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Pharmacology and Toxicology
PHAR 100
Hisham Elbatarny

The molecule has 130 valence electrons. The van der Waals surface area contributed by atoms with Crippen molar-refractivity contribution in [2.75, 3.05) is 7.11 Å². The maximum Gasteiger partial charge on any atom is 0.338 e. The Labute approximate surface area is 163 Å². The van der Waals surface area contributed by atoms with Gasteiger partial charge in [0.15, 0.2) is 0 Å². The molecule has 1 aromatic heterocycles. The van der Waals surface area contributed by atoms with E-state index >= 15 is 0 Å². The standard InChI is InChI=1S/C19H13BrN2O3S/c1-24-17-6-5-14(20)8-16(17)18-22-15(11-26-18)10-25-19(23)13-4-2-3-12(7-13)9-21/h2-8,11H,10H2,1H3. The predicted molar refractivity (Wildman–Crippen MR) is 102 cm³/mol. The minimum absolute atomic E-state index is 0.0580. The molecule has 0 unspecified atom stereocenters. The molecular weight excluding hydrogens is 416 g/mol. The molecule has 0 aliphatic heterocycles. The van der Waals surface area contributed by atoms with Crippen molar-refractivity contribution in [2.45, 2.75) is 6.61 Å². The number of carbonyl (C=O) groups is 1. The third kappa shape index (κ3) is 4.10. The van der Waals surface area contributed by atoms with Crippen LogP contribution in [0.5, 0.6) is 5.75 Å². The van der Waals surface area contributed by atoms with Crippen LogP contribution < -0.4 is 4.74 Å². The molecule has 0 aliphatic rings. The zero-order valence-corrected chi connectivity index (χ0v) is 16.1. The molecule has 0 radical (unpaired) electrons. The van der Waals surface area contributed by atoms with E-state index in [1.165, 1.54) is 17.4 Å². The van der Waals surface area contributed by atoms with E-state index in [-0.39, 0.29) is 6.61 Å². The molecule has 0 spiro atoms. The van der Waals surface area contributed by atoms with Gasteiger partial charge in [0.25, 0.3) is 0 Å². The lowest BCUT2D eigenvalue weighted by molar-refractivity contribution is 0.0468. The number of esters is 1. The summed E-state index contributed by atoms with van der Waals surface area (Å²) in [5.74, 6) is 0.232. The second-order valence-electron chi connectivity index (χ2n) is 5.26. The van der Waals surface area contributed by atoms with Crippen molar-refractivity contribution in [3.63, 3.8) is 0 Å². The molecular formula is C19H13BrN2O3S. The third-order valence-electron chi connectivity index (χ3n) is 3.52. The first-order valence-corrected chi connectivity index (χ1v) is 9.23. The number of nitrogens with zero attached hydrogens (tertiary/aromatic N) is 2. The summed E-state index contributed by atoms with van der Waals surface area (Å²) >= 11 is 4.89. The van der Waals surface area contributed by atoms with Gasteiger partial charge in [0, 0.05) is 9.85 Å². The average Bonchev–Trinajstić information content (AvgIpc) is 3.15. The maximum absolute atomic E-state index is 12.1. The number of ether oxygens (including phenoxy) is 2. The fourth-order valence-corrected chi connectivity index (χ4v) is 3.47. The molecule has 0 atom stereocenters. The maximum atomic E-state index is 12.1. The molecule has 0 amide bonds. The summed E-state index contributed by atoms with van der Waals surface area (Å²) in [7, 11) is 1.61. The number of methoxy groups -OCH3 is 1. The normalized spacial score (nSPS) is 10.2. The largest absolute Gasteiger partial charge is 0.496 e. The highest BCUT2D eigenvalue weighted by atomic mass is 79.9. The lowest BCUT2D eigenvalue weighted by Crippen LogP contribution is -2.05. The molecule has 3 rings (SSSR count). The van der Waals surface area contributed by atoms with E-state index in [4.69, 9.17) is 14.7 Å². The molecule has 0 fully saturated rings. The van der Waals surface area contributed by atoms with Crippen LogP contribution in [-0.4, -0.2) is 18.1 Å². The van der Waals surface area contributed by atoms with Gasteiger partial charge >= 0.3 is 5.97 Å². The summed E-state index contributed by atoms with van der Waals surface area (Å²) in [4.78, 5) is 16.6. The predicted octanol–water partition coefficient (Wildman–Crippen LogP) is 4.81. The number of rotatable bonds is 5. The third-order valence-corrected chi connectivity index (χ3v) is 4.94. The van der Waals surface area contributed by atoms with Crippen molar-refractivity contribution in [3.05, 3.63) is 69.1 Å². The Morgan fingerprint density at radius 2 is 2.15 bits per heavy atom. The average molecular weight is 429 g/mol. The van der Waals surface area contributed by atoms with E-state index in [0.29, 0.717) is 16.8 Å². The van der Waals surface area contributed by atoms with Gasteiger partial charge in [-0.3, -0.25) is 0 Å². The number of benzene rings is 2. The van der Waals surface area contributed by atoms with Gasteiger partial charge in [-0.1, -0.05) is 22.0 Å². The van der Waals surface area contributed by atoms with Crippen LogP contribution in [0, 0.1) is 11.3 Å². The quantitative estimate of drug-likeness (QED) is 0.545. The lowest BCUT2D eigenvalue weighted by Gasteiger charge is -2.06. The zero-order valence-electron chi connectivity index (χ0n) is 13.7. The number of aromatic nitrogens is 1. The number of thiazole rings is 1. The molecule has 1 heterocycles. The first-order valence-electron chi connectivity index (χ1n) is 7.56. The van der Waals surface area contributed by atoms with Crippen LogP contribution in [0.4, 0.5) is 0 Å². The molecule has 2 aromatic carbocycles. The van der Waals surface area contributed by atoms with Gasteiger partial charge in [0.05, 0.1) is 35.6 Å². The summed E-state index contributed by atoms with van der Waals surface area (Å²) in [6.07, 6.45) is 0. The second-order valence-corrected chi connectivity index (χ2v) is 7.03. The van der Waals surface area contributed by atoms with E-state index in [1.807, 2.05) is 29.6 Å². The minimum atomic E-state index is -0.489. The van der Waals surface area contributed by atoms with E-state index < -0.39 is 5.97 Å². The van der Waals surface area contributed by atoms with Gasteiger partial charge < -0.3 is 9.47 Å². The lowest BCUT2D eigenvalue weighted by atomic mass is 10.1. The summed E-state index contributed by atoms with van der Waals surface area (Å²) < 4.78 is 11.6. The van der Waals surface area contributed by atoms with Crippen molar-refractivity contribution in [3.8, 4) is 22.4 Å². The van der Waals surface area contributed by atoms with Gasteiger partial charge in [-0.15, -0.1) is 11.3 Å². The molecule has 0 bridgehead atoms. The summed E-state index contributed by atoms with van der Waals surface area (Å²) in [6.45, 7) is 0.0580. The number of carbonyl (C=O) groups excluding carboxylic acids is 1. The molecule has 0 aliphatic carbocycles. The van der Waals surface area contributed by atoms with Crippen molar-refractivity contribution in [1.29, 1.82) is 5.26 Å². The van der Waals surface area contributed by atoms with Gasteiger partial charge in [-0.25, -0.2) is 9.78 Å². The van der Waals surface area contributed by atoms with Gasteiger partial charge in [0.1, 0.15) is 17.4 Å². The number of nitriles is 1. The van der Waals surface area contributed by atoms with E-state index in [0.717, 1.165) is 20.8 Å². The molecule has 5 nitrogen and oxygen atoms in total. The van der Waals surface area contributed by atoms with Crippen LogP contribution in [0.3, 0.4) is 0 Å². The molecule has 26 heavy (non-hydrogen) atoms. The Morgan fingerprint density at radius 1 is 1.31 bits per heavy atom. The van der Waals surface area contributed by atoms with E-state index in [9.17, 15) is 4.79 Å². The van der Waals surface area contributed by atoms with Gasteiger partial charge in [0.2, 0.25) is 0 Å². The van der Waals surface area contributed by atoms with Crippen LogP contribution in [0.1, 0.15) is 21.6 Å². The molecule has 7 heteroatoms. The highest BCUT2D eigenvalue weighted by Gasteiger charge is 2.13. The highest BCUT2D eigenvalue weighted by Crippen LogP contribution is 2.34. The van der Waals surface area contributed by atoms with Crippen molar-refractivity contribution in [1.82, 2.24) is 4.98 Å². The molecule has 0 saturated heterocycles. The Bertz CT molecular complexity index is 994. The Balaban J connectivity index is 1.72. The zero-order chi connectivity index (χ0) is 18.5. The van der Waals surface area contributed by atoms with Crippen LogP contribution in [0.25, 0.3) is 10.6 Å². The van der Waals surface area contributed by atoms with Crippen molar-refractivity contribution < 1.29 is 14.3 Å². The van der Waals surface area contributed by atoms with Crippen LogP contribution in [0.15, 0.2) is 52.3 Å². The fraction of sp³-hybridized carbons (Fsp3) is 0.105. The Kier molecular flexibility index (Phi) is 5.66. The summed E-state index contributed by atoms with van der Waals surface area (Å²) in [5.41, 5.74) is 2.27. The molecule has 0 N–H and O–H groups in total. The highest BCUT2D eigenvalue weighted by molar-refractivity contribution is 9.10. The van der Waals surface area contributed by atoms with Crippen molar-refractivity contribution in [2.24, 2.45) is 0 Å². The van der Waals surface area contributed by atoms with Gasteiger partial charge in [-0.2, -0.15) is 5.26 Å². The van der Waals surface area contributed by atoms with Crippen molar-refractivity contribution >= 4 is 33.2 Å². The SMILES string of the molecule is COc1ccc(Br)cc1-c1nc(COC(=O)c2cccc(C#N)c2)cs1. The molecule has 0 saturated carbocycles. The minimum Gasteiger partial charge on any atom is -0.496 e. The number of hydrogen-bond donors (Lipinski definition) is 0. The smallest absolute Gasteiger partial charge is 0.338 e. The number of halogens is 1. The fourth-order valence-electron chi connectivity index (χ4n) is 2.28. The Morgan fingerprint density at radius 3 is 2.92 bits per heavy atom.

Alcohol Outline Introduction History Pharmacokinetics Mechanism ofAction Pharmacological and Psychological effects Tolerance and dependence Teratogenic effects (FASD) Reference: Chapter 13 Introduction • chemical term that covers a class of substances • only few are ever consumed • isopropyl alcohol (rubbing alcohol) • methyl alcohol (methanol or wood alcohol) • ethanol (alcohol) ◦ consumable History • when water sanitation techniques weren't that good: watered down alcohol • fulfill liquid requirement in diet • fermentation: sugar + water + yeast = ethanol + carbon dioxide • grapes: wine, grains: beer, ale • distillation: get higher and higher concentrations • historical documents indicate the Egyptians, Greeks and Romans all enjoyed drinking alcohol • interestingly, consumption of wine has been blamed for the fall of the Roman emperor ◦ when making alcohol added lead: thought to enhance colour and taste History • 1742: consumption reached 19 million gallons • Parliament banned distillation and regulated manufacturing • 1782: consumption dropped to 4 million gallons • 1830-1860: some decline due to the temperance movement • 1917: prohibition • 1933: end of prohibition Pharmacokinetics • oral administration • rapid absorption by passive diffusion: alcohol is a very small molecule • alcohol distributes evenly throughout body and readily distributes across the blood-brain barrier ◦ soluble in both water and fat • in pregnant women ethanol is readily transferred across the placenta and distributes throughout the body of the fetus ◦ don't have same ability to metabolize alcohol Alcohol Metabolism Zero order rxn • alcohol dehydrogenase is rate-limiting • acetaldehyde accumulation → headache, gastritis, nausea, dizziness (hangover) • acetate is broken down into carbon dioxide and water • aldehyde dehydrogenase inhibition (*disulfiram = antabuse) ◦ inhibits aldehyde dehydrogenase ◦ higher accumulation of acetaldehyde → hangover ◦ negative reinforcement • average adult metabolizes 10-14 mL of 100% alcohol/hour, independent of blood alcohol level Pharmacokinetics • 95% of ethanol in the body is eliminated by biotransformation (metabolism) • primarily in the liver (15% gastric) • 5% is excreted unchanged in breath, urine and sweat • women have 50% less gastric metabolism due lower levels of gastric alcohol dehydrogenase • men have a greater muscle-to-fat ratio therefore alcohol concentration is more diluted b/c larger vascular compartment • women concentrate alcohol in plasma more than men (due to higher fat content) • various other factors influence metabolism: ◦ alcohol flush (ALDH2 deficiency) What effects are associated with alcohol consumption? • perhaps you even know someone who has had too much to drink…… • what happened? • pharmacological Effects →Disinhibition →Sedation →Hypnosis →GeneralAnesthesia →Coma →graded, dose-dependent progression Pharmacological Effects Low dose: (1-2 drinks) High dose: (> 3 drinks) Disinhibition Sedation Relaxed Hypnosis Talkative General anesthesia Gregarious Coma Self-confident Death (respiratory depression) Self-pitying ↓Memory/cognition ↓ability to concentrate Risk-taking Blood Ethanol Concentration Vs Pharmacological Effect [EtOH] mg/100 mL Effect 50 (2 drinks) Euphoria & minor motor problems 60 Nystagmus, more errors on math tests, increased motor incoordination 80 Impaired driving ability, EEG changes 100 - 150 Gross motor incoordination 200 - 300 Amnesia wrt drinking experience 300 - 350 Coma 355 - 600 May cause or contribute to death Mechanism of Action • CNS depressant ◦ no EtOH receptor • disrupts glutaminergic neurotransmission (major excitatory neurotransmitter) ◦ decreases NMDA-R responsiveness to glutamate ◦ upregulation of NMDA-R in alcoholics • activates GABA-mediated neuronal transmission leading to inhibition (major inhib) ◦ GABAinhibition can produce an indirect increase in dopaminergic activity ◦ positive reinforcing effects Long-Term Pharmacological Effects • neurological & mental disorders associated with ethanol ◦ cerebral atrophy: parts of brain dying ◦ memory loss ◦ alcoholic psychosis • neuropsychiatric syndromes
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